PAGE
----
Life in the village was transformed over the next twenty years. Aspects of pit-village life that survived for over a century began to emerge. New housing was built. First the Stone Rows near Hard Lane, begun in 1867. They were later followed by Park Terrace (‘The Old Rows’); Albert, Victoria and Railway Terraces (‘The Little Rows’); then Carrington and Dawson Terraces (‘The New Rows’). Similar was taking place at Wales Bar, with North and South Terraces, and the famous ‘Pigeon Row’. There was no piped sanitation until 1908.

Churches and chapels were established, although the first congregations were very makeshift. As early as 1868, Methodist services were taken at ‘Field House’, which still stands on Hard Lane on the road towards Harthill. An impressive chapel was built in 1873 and then extended in 1886 – the photo below is a foundation stone from the chapel.

It’s testament to the strong links between Kiveton Colliery and the Methodist Church that a room at the pit offices was given over for services. The company then provided the land on which the chapel was built. This link was to last well into the twentieth century. Sports clubs were created and were soon focuses of village life. Carnival and fetes grew in size. Within quite a short amount of time, many of the symbols and institutions associated with pit communities were established.

In 1884 no.1 shaft was sunk to the Thorncliffe seam at 670 yards. This coal was extracted for coking purposes and Coke ovens were built on the site where the Pithead Baths later stood. However, due to a 5ft band of dirt in the middle of the seam it proved un-economic and was closed after 7 years.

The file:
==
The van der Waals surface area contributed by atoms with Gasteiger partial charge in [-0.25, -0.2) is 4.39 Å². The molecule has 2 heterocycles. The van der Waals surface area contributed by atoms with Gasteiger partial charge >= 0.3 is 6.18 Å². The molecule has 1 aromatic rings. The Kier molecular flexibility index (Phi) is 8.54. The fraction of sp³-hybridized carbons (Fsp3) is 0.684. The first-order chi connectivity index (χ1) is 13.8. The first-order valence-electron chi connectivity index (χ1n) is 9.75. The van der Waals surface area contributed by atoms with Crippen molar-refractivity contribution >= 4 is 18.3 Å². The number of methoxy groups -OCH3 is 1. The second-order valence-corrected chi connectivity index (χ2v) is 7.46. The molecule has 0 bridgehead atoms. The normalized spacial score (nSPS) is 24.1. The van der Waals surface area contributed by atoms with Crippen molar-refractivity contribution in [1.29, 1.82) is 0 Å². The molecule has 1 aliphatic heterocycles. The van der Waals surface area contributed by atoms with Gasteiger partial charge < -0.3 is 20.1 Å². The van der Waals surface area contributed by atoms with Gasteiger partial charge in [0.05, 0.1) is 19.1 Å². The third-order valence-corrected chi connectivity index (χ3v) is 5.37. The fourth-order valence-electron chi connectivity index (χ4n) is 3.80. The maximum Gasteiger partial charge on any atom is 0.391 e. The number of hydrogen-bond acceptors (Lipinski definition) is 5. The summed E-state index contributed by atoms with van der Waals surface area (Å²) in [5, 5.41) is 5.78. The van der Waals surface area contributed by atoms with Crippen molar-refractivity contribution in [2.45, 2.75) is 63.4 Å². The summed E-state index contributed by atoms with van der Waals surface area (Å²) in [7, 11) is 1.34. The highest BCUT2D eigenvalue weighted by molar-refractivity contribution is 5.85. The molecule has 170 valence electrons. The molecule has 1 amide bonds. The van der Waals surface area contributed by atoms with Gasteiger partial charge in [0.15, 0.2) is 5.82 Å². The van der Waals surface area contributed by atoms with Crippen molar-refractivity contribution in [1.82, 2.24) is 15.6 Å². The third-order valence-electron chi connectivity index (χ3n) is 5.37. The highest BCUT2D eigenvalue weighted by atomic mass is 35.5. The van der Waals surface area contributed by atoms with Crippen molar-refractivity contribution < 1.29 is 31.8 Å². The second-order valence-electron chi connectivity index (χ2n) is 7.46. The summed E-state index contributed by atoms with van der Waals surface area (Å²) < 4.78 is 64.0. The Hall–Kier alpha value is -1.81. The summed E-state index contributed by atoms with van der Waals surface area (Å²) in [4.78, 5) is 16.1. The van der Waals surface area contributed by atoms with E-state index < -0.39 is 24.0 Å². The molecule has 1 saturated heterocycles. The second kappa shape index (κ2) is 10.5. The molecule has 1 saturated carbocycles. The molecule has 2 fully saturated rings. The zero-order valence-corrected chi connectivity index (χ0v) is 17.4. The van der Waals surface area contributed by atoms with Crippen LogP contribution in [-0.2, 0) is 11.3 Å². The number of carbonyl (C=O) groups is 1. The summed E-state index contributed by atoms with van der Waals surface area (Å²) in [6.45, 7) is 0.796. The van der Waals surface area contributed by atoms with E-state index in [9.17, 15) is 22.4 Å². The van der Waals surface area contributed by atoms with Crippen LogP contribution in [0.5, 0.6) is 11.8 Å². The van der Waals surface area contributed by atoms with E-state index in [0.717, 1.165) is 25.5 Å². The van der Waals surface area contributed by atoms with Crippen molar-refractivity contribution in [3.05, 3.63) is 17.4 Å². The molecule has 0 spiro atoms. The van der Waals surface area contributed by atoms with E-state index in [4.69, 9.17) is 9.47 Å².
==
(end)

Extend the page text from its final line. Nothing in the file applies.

The pits themselves were transformed in the last decades of the nineteenth century. They were gradually turning into the recognisable pits of the twentieth century. These two pictures show both Kiveton Park and Waleswood Collieries, in approximately the 1890s. Look at their similar but distinctive wooden headgears.

They were also joined by another pit: West Kiveton. This was part of Kiveton Park Colliery, its shafts were Kiveton No. 3 and No. 4 (sunk 1874/75) but West Kiveton had its own headgear and surface buildings, used for men and coal. Until 1928, Killamarsh men entered the Barnsley seams from the West Kiveton shafts. All workings in this areas were abandoned in 1930. The main pit at Kiveton was also deepened, down to the Silkstone Seam at 669 metres deep. As Michael Sampson points out, this was the equivalent of four Blackpool Towers! The deeper seams proved unworkable as they were riddled by dirt layers – the Barnsley remained ‘The Deep’ seam of Kiveton Park. The picture here is Edna Fenton with a lamp we know was used by her grandfather at Kiveton in the 1890s.

The 1890s saw a number of severe strikes in the coal industry, as trade unionism in Britain soared. That of 1893 was recorded as being particularly bitter, lasting for around four months and bringing considerable hardship to the area. The strike of 1893 was to find echoes throughout the twentieth century, when local pits and the communities around them were repeatedly gripped by strikes and disputes.